Location: Lakeside
5,266 posts, read 8,740,786 times
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Quote:
Originally Posted by legalsea View Post
Misty, that all may well be. However, the Court was not reaching the merits. The Sacketts may now go to a trial court and prove their case; they may lose, of course. The issue, to me, is that justice would have been well served if they could have filed years ago, and gotten some type of resolution.

I do agree with you. But I have to say...the Sackett's just really tick me off. And a lot of other local people. This lake is a pristine gem and no one really wants to see it ruined by stupid development.
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Old 03-21-2012, 12:40 PM
 
Location: North America
19,784 posts, read 15,106,655 times
Reputation: 8527
Quote:
Originally Posted by legalsea View Post
Correct! The Court did not reach the merits of the case (i.e., about the wetlands issue, etc). It did rule that when the EPA issued its compliance order to the Sacketts, said Sacketts could file suit in a Federal District Court against the EPA to argue the merits of the case. Part of the argument is about 'administrative finality', which I had to spend several miserable weeks studying back in law school. Essentially, one cannot sue a government agency over some action until all administrative (i.e., agency) appeals have been 'exhausted'.

However, the EPA was taking a position that the Sackett's had not exhausted all administrative appeals, since they (EPA) and the Sacketts could still have 'friendly' discussions over the issue (or some such crap). As Justice Scalia pointed out, by the EPA's argument the Sacketts would never face 'administrative finality'.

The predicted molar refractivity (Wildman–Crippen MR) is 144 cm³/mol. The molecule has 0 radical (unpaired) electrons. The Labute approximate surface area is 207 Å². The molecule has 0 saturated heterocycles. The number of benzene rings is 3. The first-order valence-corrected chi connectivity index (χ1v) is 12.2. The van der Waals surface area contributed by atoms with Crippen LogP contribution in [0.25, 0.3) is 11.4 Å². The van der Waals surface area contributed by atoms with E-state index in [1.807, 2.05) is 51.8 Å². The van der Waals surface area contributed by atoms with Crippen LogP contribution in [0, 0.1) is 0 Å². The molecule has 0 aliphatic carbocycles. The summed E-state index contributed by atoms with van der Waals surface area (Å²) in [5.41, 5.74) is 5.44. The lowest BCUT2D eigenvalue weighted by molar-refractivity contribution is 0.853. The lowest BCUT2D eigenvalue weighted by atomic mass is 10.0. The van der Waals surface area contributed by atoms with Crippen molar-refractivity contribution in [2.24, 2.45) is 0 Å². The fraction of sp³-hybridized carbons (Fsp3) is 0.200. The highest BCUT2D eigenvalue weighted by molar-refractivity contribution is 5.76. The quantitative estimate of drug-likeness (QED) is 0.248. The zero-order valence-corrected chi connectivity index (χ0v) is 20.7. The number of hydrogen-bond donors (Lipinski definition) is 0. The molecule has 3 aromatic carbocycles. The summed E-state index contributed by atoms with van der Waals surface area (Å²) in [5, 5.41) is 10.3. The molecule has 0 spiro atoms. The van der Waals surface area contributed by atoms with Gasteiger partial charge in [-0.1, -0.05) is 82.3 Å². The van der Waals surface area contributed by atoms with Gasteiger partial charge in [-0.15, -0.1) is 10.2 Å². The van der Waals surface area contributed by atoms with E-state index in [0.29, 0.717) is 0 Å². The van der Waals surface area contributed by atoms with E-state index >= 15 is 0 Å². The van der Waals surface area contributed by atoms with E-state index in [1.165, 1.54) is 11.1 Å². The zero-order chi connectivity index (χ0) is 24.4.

Such as in Social Security: you file for disability benefits in a State DDS office. The State denies your claim. You appeal to the State. The State again denies. You then file appeal with an ALJ with Social Security. The ALJ denies. You then must appeal to the Appeals Council. Only after the AC has denied, may you file suit in Federal District Court.

However, the EPA rules (combined with other regulations) made it very, very hard to determine when all appeals had been exhausted. Good decision.
People should have legal recourse..So, yes, good decision.
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Old 03-21-2012, 12:45 PM
 
13,684 posts, read 9,005,080 times
Reputation: 10405
Quote:
Originally Posted by mistyriverranch View Post
I do agree with you. But I have to say...the Sackett's just really tick me off. And a lot of other local people. This lake is a pristine gem and no one really wants to see it ruined by stupid development.
I admit, the Sacketts have caused me a lot of grief over the years.

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Old 03-21-2012, 12:50 PM
 
Location: Lakeside
5,266 posts, read 8,740,786 times
Reputation: 5692
Quote:
Originally Posted by legalsea View Post
I admit, the Sacketts have caused me a lot of grief over the years.

If only the Priest Lake Sackett's were half as appealing.